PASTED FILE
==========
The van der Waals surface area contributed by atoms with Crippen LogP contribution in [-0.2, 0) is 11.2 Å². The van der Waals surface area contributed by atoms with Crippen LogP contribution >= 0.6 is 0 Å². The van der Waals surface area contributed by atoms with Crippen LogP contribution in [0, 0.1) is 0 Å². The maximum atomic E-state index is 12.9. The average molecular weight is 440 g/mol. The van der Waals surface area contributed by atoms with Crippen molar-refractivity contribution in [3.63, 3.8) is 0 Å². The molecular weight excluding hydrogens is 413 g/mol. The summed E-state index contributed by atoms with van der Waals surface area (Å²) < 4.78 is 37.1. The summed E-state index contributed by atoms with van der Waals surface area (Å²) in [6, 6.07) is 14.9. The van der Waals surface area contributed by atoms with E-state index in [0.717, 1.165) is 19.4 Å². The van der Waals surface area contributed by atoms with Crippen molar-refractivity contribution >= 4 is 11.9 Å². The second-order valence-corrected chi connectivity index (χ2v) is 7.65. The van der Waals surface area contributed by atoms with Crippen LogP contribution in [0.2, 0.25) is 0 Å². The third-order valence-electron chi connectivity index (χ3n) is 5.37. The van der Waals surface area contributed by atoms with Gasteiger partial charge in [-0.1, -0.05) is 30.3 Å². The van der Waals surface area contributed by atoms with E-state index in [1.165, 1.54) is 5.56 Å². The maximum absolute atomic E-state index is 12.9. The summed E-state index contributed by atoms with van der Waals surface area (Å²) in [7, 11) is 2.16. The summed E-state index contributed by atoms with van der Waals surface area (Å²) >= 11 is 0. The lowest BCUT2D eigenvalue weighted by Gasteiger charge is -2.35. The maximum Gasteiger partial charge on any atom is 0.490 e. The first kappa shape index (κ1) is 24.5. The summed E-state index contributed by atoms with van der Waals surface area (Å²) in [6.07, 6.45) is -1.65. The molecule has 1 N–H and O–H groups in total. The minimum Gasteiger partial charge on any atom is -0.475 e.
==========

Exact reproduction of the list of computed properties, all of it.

The van der Waals surface area contributed by atoms with Crippen LogP contribution in [-0.2, 0) is 11.2 Å². The van der Waals surface area contributed by atoms with Crippen LogP contribution >= 0.6 is 0 Å². The van der Waals surface area contributed by atoms with Crippen LogP contribution in [0, 0.1) is 0 Å². The maximum atomic E-state index is 12.9. The average molecular weight is 440 g/mol. The van der Waals surface area contributed by atoms with Crippen molar-refractivity contribution in [3.63, 3.8) is 0 Å². The molecular weight excluding hydrogens is 413 g/mol. The summed E-state index contributed by atoms with van der Waals surface area (Å²) < 4.78 is 37.1. The summed E-state index contributed by atoms with van der Waals surface area (Å²) in [6, 6.07) is 14.9. The van der Waals surface area contributed by atoms with E-state index in [0.717, 1.165) is 19.4 Å². The van der Waals surface area contributed by atoms with Crippen molar-refractivity contribution >= 4 is 11.9 Å². The second-order valence-corrected chi connectivity index (χ2v) is 7.65. The van der Waals surface area contributed by atoms with Crippen LogP contribution in [0.2, 0.25) is 0 Å². The third-order valence-electron chi connectivity index (χ3n) is 5.37. The van der Waals surface area contributed by atoms with Gasteiger partial charge in [-0.1, -0.05) is 30.3 Å². The van der Waals surface area contributed by atoms with E-state index in [1.165, 1.54) is 5.56 Å². The maximum absolute atomic E-state index is 12.9. The summed E-state index contributed by atoms with van der Waals surface area (Å²) in [7, 11) is 2.16. The summed E-state index contributed by atoms with van der Waals surface area (Å²) >= 11 is 0. The lowest BCUT2D eigenvalue weighted by Gasteiger charge is -2.35. The maximum Gasteiger partial charge on any atom is 0.490 e. The first kappa shape index (κ1) is 24.5. The summed E-state index contributed by atoms with van der Waals surface area (Å²) in [6.07, 6.45) is -1.65. The molecule has 1 N–H and O–H groups in total. The minimum Gasteiger partial charge on any atom is -0.475 e.